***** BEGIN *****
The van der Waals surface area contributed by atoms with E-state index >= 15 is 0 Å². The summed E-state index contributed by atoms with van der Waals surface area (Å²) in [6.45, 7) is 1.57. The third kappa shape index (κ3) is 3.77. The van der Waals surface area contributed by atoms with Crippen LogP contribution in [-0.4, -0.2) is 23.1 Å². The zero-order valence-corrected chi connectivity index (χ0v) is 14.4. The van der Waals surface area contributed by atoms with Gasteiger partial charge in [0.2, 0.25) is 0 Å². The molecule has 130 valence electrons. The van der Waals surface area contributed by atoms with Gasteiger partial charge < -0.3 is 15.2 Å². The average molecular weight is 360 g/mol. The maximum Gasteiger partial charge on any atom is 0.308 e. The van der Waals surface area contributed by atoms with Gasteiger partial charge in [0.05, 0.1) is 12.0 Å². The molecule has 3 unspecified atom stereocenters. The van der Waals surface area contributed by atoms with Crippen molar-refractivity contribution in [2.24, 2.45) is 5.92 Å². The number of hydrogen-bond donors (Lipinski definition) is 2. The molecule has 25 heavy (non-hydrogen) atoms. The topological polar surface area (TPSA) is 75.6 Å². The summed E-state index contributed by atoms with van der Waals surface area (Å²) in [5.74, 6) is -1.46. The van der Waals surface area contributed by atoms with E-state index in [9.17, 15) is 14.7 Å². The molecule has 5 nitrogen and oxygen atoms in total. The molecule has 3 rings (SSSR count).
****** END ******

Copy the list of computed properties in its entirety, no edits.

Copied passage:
The van der Waals surface area contributed by atoms with E-state index >= 15 is 0 Å². The summed E-state index contributed by atoms with van der Waals surface area (Å²) in [6.45, 7) is 1.57. The third kappa shape index (κ3) is 3.77. The van der Waals surface area contributed by atoms with Crippen LogP contribution in [-0.4, -0.2) is 23.1 Å². The zero-order valence-corrected chi connectivity index (χ0v) is 14.4. The van der Waals surface area contributed by atoms with Gasteiger partial charge in [0.2, 0.25) is 0 Å². The molecule has 130 valence electrons. The van der Waals surface area contributed by atoms with Gasteiger partial charge < -0.3 is 15.2 Å². The average molecular weight is 360 g/mol. The maximum Gasteiger partial charge on any atom is 0.308 e. The van der Waals surface area contributed by atoms with Gasteiger partial charge in [0.05, 0.1) is 12.0 Å². The molecule has 3 unspecified atom stereocenters. The van der Waals surface area contributed by atoms with Crippen molar-refractivity contribution in [2.24, 2.45) is 5.92 Å². The number of hydrogen-bond donors (Lipinski definition) is 2. The molecule has 25 heavy (non-hydrogen) atoms. The topological polar surface area (TPSA) is 75.6 Å². The summed E-state index contributed by atoms with van der Waals surface area (Å²) in [5.74, 6) is -1.46. The van der Waals surface area contributed by atoms with E-state index in [9.17, 15) is 14.7 Å². The molecule has 5 nitrogen and oxygen atoms in total. The molecule has 3 rings (SSSR count).